Boston to integrate health data
- By Dibya Sarkar
- Sep 13, 2000
Boston's health department, the oldest in the country, has awarded TekInsight.com,
an e-government service provider, with a $1.9 million contract to consolidate
and integrate the agency's data.
With 1,200 employees and a $100 million budget, the Boston Public Health
Commission (BPHC), an independent public agency, operates about 30 health
programs, including emergency medical services and services for homeless
people, victims of domestic violence and at-risk pregnant women. It also
collects health data — such as statistics on AIDS, tuberculosis and mortality — from city hospitals and processes birth and burial certificates, according
to Kristen O'Connor, BPHC's communications director.
"We've been noticing that it was virtually impossible to get integrated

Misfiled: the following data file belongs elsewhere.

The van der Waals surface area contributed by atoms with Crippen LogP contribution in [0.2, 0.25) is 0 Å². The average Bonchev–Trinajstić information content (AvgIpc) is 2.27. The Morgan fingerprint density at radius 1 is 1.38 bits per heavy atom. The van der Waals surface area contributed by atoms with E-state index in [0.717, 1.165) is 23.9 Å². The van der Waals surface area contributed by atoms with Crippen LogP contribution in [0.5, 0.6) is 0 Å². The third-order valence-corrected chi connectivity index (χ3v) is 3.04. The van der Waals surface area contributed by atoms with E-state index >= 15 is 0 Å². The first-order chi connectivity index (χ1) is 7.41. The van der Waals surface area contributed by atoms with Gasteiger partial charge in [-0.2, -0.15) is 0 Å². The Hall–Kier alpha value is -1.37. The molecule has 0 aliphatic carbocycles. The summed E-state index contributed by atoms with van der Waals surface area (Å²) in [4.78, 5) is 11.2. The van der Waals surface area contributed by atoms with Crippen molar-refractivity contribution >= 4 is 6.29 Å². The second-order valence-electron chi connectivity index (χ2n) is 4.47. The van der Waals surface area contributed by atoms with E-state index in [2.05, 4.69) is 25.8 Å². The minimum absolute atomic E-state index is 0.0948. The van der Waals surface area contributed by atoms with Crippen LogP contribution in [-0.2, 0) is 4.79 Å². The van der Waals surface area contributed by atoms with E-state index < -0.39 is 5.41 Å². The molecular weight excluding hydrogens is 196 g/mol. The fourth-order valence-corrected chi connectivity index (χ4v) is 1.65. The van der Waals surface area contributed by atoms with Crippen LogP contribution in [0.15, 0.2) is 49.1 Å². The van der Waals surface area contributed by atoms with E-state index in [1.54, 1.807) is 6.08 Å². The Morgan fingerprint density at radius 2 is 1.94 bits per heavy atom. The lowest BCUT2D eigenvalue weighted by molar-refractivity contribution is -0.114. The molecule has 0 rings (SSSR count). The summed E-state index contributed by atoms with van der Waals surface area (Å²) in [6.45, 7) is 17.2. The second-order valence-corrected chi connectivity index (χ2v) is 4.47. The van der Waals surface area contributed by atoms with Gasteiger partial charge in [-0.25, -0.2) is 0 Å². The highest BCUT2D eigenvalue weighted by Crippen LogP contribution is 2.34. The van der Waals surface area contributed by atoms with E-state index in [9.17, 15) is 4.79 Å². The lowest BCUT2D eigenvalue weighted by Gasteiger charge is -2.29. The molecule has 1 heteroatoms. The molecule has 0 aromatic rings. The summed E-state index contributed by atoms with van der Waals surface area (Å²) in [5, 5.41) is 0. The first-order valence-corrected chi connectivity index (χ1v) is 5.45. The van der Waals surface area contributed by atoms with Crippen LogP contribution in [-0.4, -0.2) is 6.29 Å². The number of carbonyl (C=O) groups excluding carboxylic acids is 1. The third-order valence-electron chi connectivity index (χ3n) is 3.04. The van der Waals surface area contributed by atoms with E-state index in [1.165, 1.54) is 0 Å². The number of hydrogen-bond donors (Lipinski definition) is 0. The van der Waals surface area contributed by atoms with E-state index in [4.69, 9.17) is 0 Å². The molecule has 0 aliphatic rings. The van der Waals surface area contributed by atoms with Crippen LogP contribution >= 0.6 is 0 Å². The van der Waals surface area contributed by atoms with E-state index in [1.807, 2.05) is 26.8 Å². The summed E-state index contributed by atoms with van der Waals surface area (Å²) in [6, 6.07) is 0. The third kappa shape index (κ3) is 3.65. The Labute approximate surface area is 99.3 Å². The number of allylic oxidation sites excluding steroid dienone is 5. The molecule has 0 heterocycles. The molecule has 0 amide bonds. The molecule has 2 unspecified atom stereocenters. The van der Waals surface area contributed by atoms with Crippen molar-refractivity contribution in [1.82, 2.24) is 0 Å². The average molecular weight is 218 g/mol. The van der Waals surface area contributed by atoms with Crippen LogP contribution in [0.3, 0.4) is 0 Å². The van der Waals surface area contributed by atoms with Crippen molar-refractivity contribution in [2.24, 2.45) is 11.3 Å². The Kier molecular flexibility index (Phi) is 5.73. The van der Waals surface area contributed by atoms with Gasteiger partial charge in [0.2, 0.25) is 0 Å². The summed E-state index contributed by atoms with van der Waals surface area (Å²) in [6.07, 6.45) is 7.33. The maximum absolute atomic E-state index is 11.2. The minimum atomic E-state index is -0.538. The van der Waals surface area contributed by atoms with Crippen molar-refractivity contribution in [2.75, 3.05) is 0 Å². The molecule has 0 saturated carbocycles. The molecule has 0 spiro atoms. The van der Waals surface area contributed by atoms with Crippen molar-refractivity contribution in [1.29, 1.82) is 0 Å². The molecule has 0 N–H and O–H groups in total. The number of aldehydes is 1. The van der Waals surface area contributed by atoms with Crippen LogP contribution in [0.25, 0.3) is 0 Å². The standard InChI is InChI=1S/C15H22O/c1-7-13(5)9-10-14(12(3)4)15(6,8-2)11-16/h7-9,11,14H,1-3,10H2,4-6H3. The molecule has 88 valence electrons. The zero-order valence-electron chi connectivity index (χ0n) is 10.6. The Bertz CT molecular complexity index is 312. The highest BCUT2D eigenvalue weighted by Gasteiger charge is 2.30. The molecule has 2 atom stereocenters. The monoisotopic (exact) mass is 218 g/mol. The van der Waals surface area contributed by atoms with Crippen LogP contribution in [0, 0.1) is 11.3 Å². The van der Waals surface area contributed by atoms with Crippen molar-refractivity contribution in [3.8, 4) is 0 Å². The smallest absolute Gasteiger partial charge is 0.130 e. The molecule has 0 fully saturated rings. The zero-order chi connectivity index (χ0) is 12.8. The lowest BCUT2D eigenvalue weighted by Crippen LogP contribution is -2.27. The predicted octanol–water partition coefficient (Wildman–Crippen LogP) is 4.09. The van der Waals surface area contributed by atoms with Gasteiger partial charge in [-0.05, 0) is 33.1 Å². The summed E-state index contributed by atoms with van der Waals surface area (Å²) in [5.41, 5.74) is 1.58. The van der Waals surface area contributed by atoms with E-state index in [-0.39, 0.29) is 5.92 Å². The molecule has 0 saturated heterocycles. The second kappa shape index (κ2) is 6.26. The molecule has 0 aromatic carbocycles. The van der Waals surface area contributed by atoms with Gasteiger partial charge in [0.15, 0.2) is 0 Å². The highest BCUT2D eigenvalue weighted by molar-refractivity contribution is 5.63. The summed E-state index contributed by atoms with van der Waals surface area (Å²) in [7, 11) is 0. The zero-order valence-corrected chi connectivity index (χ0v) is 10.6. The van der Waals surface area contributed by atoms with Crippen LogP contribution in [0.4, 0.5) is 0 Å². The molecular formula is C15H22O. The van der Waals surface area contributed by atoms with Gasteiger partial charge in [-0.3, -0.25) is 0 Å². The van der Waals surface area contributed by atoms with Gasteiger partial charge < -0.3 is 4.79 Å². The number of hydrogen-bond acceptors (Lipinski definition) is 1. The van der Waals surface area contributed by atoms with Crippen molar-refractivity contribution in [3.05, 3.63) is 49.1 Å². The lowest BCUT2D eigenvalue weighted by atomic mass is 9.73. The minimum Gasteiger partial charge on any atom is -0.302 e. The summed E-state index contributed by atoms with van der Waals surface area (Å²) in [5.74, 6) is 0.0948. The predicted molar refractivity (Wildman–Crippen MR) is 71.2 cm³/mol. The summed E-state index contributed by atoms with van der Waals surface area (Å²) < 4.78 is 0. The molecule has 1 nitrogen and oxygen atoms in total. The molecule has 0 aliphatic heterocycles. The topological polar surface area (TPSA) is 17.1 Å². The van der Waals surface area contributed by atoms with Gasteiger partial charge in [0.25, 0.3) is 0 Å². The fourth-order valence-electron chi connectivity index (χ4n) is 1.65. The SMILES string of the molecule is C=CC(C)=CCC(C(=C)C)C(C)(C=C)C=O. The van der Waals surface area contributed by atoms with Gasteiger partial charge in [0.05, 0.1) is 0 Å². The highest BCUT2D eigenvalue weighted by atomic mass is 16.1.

data from all of our systems," she said.
According to Kyle Tager, president of New York-based TekInsight, BPHC
has amassed information using several information systems. TekInsight will
merge the data in one system so that it can be analyzed more effectively
and in greater detail, Tager said.
"In order to develop applications or portals to address these issues,
you really have to clean up the back of the house," Tager explained.
He said consolidating data would make it easier to manage and access.
The company will create a Web-enabled system to enable BPHC employees to
easily key in data through the Internet.
O'Connor said that better integrated data would enable BPHC to coordinate
services and trace how its programs are benefiting the public. For example,
O'Connor said that a victim of domestic violence can be referred to a program
and BPHC can keep track of her throughout the system. That's something that
BPHC cannot now do, she said.
Tager said the current system would not be disrupted because a parallel
system will be created. The 18-month project is expected to be completed
by December 2001.